Maintenance, repair and overhaul (MRO) outfits are honing digital capabilities to capture Covid’s lessons learned just as new problems challenge their ability to prosper.
Easing now are disease-related fears and restrictions that since 2020 depressed demand for air travel and MRO services that support it. Rising is the number of people who can fly without wearing masks or proving they are free of Covid. From Albania to Zimbabwe, dozens of countries have lifted travel constraints.
That fueled flight hours, a key MRO demand driver. According to the latest MRO forecast, narrow-body aircraft on average flew 7.3 hours each day this year (through late April) and wide-bodies averaged 10.8. That’s 92 and 94 percent of 2019’s rate, respectively.
“The good news is we have a very tangible recovery under way,” said Airlines for America Chief Economist John Heimlich; the group represents leading U.S. airlines. “Covid seems to be legitimately behind us.”
But headwinds abound — inflation at a 40-year high, rising interest rates, a depleted pool of skilled aviation labor and intensifying geopolitical instability. Russia’s February invasion of Ukraine jacked up tensions and inflation. “It’s really a matter of the ability of our revenue recovery to keep up with cost escalation,” Heimlich said.
In addition, MROs face high expectations to reduce their environmental impact and guard against cyber threats.
MROs have spent the last two years revamping operations to counter Covid challenges that included thousands of aircraft parked or retired, revenue streams disrupted, supply chains broken and operations being run remotely.
Many MROs’ responses involved new or expanded digital capabilities, from software supporting maintenance planning, artificial intelligence-enabled inspection techniques, and remote and collaborative inspection.
“A year ago, when in retrospect we correctly thought the worst of Covid was behind us, a lot of companies began preparing for the future, asking what it will look like,” said Alex Youngs, director of Sales and Marketing Business Intelligence for Airlines and Fleets at StandardAero, the large independent MRO. “People started to say, ‘Digitalization needs be part of my go-forward strategy,’ both from an airline and an MRO perspective. Covid forced a lot of companies to reassess how quickly they were going to embrace some of these new technologies.”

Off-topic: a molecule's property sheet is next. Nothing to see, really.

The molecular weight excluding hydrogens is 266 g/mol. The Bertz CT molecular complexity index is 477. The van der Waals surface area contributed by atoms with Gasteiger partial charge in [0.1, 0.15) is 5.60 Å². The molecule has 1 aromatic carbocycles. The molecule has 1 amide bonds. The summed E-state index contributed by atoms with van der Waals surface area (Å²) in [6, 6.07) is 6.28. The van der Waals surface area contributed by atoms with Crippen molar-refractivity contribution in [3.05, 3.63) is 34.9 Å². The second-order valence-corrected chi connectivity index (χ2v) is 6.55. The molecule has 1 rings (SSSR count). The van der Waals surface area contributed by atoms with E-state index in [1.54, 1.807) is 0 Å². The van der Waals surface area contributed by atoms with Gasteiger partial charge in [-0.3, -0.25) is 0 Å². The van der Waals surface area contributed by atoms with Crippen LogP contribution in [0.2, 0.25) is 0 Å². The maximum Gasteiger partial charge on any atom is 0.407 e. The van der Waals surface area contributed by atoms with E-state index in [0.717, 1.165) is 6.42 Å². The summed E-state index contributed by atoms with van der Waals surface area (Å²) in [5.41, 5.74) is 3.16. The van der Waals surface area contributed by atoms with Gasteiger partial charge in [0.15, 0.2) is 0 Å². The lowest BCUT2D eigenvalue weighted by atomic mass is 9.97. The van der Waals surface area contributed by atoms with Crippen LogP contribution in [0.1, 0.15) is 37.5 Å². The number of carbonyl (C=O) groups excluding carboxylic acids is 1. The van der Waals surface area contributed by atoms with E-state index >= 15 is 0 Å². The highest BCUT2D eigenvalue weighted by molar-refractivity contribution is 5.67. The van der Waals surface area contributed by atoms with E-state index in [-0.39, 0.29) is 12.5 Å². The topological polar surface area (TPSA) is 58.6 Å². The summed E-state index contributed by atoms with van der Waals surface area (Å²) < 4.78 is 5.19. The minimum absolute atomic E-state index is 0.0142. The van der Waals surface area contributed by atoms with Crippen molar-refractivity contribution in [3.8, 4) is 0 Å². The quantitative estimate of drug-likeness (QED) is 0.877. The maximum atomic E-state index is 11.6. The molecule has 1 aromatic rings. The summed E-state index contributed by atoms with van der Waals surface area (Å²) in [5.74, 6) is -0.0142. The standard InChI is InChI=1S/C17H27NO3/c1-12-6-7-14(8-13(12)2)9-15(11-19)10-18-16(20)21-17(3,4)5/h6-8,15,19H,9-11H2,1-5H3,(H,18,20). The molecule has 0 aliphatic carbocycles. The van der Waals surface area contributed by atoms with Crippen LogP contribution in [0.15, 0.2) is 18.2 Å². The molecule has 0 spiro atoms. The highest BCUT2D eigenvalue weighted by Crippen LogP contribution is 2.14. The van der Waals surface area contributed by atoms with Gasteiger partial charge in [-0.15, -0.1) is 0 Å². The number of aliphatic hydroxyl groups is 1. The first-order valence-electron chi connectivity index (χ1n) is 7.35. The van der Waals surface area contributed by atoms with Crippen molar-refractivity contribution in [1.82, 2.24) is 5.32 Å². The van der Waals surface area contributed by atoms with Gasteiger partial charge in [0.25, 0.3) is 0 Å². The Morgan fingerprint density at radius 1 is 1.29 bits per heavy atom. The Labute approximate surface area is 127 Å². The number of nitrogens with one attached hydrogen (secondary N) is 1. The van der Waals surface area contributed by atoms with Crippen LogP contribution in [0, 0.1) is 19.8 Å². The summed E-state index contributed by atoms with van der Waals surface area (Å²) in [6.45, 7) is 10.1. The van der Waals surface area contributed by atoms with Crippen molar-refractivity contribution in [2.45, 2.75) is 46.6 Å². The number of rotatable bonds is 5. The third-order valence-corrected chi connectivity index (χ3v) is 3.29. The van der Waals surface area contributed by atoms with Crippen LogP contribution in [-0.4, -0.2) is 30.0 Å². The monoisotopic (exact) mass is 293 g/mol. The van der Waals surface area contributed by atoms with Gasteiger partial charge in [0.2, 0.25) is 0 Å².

Global consultancy Oliver Wyman’s annual outlook, “Global Fleet and MRO Market Forecast 2022-2032,” sums up what the industry faces.
“Covid took its bite,” said Brian Prentice, global lead for Operations, Manufacturing, and MRO for the firm. By 2032, global MRO spending should reach $126 billion, up from $79 billion this year. “That’s back to where it used to be before Covid.” But it would be $160 billion short of the firm’s pre-Covid, 2020 forecast.
On January 1, the report notes, the world’s airliner fleet was the size of 2017’s fleet. It is not expected to top its January 2020 apex of almost 28,000 until 2023’s first half. The fleet should grow from about 25,580 now to nearly 38,200 in a decade, with the North American fleet growing from 7,762 to about 9,600 — still one percent short of pre-Covid size.
Driving this fleet growth would be a push by manufacturers to increase production, Prentice said. By mid-decade, production should exceed 2018’s peak, with narrow-bodies growing from 58 to 64 percent of the world fleet by 2032.
As airlines pursue younger, more efficient fleets, Prentice said, more than 40 percent of the North American fleet will be retired. By 2032, 80 percent of new North American narrow-bodies will be sustainable-generation aircraft.
A fleet in transition is redefining the MRO market, the forecast says, with higher retirements of aircraft due to enter intensive maintenance. Demand should recover to pre-Covid levels by 2024, but growth after 2027 would be 2.8 percent annually.
Slower growth won’t occur everywhere, Oliver Wyman says. MRO demand for the active China-based fleet exceeded pre-pandemic levels by 2021’s end. But demand in Western Europe likely won’t recover until 2025.
Oliver Wyman also released its annual MRO survey of 150-plus senior executives. Eighty-five percent said finding workers was their biggest headache. “Already labor shortages are causing delays and flight cancellations,” Prentice said, “and that squeeze is expected to get tighter.”
Their second biggest concern is inflation.